The big chill continues

Just like at Toronto and Sundance, wallets stay in pockets

As the festival wound down Thursday, no U.S. distributor has made a major acquisition. Thus, Cannes continues what's been a dismal cycle for the finished-film market that began last year in Toronto.

Theatrical grosses have dropped, there's been a glut of product, and then came the closing of Warner Bros.' specialty divisions. The result, insiders said, is that because specialty divisions can afford only so many costly in-house productions, there will be fewer overall indie releases during the coming year.

For the sellers, producers and filmmakers who rely on fests and had been enjoying the boom that preceded the current bust, it will mean adjusting expectations and strategies at future events.

Here, signs of the soft market couldn't be ignored. Miramax made a big splash last year with its $3 million North American purchase of "The Diving Bell and the Butterfly," but it has made only one fest purchase since, the Cannes opener "Blindness," pre-buying U.S. rights at Toronto. Last year, studios drove up bidding on James Gray's "We Own the Night" to $11.5 million, but this year buyers circled Gray's "Two Lovers" warily.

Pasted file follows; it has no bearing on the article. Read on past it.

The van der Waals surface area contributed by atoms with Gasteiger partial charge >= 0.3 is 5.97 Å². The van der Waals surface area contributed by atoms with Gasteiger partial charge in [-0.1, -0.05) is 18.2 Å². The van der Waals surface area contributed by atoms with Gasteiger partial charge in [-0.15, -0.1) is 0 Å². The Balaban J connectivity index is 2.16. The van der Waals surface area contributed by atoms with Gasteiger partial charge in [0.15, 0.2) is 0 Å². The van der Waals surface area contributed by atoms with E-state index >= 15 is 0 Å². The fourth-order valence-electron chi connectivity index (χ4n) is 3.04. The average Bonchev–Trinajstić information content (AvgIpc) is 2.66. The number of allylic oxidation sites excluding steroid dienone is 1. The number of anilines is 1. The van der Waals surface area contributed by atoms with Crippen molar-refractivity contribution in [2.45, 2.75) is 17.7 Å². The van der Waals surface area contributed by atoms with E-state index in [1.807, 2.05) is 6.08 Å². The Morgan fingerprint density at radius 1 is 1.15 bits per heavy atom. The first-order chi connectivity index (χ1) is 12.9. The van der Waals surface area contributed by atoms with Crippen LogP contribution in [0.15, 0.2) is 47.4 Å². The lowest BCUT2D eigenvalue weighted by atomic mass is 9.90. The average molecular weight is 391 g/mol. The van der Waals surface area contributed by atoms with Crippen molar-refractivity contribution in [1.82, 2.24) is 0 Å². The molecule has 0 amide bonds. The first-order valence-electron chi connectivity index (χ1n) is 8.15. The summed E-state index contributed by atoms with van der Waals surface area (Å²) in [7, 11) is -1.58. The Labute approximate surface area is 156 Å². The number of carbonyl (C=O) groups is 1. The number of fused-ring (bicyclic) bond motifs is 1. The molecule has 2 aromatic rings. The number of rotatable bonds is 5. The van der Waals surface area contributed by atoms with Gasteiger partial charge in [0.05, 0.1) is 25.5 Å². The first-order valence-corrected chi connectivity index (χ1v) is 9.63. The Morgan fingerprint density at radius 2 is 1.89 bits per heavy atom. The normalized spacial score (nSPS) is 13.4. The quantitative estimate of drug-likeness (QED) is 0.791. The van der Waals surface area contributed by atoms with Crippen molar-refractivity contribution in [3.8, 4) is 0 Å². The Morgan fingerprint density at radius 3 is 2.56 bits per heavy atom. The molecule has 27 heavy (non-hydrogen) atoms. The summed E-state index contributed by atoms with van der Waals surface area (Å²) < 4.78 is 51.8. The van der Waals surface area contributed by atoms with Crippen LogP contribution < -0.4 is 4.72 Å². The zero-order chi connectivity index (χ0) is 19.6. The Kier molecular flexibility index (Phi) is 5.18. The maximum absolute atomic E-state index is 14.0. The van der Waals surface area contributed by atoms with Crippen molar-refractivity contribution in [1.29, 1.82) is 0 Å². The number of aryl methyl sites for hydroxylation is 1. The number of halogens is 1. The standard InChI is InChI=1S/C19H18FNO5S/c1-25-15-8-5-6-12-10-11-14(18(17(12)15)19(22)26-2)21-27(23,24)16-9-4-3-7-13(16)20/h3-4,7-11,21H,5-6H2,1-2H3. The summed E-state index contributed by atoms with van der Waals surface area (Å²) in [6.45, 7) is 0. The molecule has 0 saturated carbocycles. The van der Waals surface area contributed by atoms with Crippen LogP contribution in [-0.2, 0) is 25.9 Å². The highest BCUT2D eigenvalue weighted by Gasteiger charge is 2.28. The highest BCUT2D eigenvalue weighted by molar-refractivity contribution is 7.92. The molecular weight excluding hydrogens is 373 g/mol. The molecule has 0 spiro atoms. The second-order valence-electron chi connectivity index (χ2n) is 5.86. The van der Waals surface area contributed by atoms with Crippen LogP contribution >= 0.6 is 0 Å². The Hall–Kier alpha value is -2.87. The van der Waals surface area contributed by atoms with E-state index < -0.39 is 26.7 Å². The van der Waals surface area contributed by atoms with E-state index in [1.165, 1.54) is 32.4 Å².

Even the more commercially oriented Cannes market failed to seduce buyers, who took a wait-and-see attitude toward such movies as Richard Linklater's "Me and Orson Welles" and Darren Aronofsky's "The Wrestler."

The companies that have opened their wallets since Toronto were the new, product-hungry mini-majors like Overture and companies that tend to get active in buyers' markets, like Sony Pictures Classics.

At Cannes, such smaller outfits as Liberation, First Look and IFC picked up the slack. IFC took at least six Cannes titles, which will help fill its large VOD pipeline.

Larger companies just seemed gun-shy about pulling the trigger. "People are just shellshocked from the absence of New Line, Picturehouse and Warner Independent, so they're very cautious," Myriad Pictures' Kirk D'Amico said. (partialdiff)